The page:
San Francisco isn’t known for just one architectural style. Owing to the unique topological challenges of the city’s highly variable terrain, the intensive development phases that dot the city’s rich history, and the rebuilding following the 1906 earthquake, the city sports a variety of highly distinct architectural styles. Indeed, stark differences are seen even when comparing neighboring streets. San Francisco luxury real estate owners and buyers have a wealth of different classic architectural styles to choose from.
Some of the architectural styles are quite modern, but here are five that are “classic” San Francisco:
“Victorian” is something of a catch-all term for several similar styles from the same period. As many San Francisco luxury real estate owners will surely be aware, this era in architecture predates the destruction of the ‘quake. Victorian properties are rich in history, and proudly display their heritage.
This style was in vogue during the 1849 gold rush, which spurred the city’s first major development phase. With hooded doors and windows, and brackets along the roofline, these ‘villas’ were the backbone of the city’s earliest architectural statement. Though most burned down in 1906, clusters remain, particularly in the Mission’s southwest quarter.
Making use of the once-abundant redwood forests surrounding the city, these row-houses distinguished themselves for their cleverly ornate use of machined trim, which was used to add geometric patterns to every free surface. Relatively common in the Mission, Potrero Hill, and the Noe and Eureka Valleys, many ‘Stick’ homes survived the fire, and have become a great investment for San Francisco luxury real estate.
These are the most ornate of the Victorian styles. Predominately found in Pacific Heights, as well as Ashbury Heights, Alamo Square, and Cow Hollow, Queen Anne homes were built to showcase turn-of-the-century wealth and opulence. With flashy trim, and fanciful combinations of turrets, bay windows, and decorated roof lines, these extravagant homes have a very distinct character, and, at least in terms of architectural fancy, are perhaps the most ‘luxurious’ example of classic San Francisco luxury real estate.
The Edwardian period had begun by the time of the city’s rebuilding, so they’re most common today in the areas that were most damaged after 1906: the downtown core, SOMA, and the Mission’s eastern quarters. Though still quite lavish, Edwardian homes are perhaps more ‘masculine’ than their Queen Anne counterparts. They tend to feature more ‘great rooms’ and open spaces than the more compartmentalized Victorian styles. These homes were built for entertaining guests, taking cues from the grand temple architecture of antiquity.
These English-style mansions were inspired by the sprawling Renaissance buildings of the Elizabethan and Jacobean periods. Immediately recognizable by their sharply pitched roofs with several intersecting gables, their casement windows, and their general asymmetry, these homes have a timelessness about them that rounds out the San Francisco luxury real estate market. Often sporting facades of stucco, rubblework masonry, or patterned stonework, Tudor revival homes look stalwart yet refined, and seem full of character.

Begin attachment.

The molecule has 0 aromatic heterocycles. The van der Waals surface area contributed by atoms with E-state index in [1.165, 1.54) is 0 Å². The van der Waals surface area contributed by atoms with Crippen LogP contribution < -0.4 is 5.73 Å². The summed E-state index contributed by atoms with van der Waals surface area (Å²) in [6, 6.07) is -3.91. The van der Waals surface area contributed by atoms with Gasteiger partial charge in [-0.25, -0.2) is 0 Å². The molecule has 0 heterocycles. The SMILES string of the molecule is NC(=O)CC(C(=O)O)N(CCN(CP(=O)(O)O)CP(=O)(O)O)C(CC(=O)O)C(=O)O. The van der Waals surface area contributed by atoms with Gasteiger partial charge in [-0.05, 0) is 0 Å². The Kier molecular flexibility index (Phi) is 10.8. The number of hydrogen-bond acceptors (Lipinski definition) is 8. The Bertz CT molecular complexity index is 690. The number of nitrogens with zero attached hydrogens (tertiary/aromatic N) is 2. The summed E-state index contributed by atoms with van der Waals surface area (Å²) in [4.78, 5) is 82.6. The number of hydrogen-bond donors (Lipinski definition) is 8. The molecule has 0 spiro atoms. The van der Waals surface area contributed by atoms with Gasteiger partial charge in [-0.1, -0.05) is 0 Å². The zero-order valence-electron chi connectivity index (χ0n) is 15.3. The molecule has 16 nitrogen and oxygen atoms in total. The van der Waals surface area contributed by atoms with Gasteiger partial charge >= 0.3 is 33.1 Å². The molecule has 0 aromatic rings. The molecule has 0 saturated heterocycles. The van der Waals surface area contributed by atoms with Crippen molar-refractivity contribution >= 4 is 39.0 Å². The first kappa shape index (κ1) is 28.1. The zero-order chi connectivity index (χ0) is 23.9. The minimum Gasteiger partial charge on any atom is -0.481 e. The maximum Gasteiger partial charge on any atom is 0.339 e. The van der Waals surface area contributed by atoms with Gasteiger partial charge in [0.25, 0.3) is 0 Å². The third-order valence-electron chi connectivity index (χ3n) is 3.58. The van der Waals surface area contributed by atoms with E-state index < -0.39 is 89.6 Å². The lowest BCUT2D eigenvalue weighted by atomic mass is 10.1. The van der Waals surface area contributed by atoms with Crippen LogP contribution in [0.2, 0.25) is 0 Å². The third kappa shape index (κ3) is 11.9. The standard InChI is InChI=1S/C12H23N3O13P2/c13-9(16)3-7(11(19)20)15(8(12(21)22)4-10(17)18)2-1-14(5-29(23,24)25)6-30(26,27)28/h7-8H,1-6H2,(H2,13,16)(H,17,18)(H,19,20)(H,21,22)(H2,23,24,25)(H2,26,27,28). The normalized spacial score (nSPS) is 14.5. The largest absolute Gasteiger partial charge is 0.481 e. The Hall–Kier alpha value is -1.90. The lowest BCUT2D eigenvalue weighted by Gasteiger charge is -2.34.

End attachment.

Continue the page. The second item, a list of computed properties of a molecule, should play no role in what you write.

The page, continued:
Sometimes called “Spanish Colonial Revival” this style echoes the construction philosophy during and following the Spanish Conquest of the Americas. Particularly developing in Mexico, these buildings reflect a hybridization of design, incorporating elements from Mediterranean antecedents and indigenous building practices.
Houses of this style are distinguished by their intricately patterned clay roof tiles, porticoes and colonnades, arched windows often with balcony railings, and cantilevered balconies. Their stucco exteriors were originally set onto adobe brick walls, but by the time this style came to San Francisco, these house-walls were more likely to be made from timber.
Very open, beautifully framed by gardens, houses in this style range from sprawling estates to close-knit row houses. They were chiefly built in the Marina District and in the Sunset, but can be found scattered about the rest of the city as well.
Outside the original city center, the Art Deco houses, with their bold designs in glass, chrome, and steel, can be frequently found in Pacific Heights, the Sunset, the Marina, and Sea Cliff. Originally built as statements celebrating technology, capitalism, and pre-depression optimism, these homes are perfectly at home in Silicon Valley. Their geometric patterns and stretched aesthetics evoke a sense of verticality, as though the houses are reaching upward into the sky.
San Francisco Luxury Real Estate
San Francisco luxury real estate comes in many shapes, styles, and places, but each of these shares in common the senses of civic pride, community, optimism, flair, history, and character that San Francisco is known for.
If you’re looking to move to the city, or to upgrade your current living situation, give Danielle Lazier + Associates a call and let our team help you decide which type of luxury San Francisco home is right for you!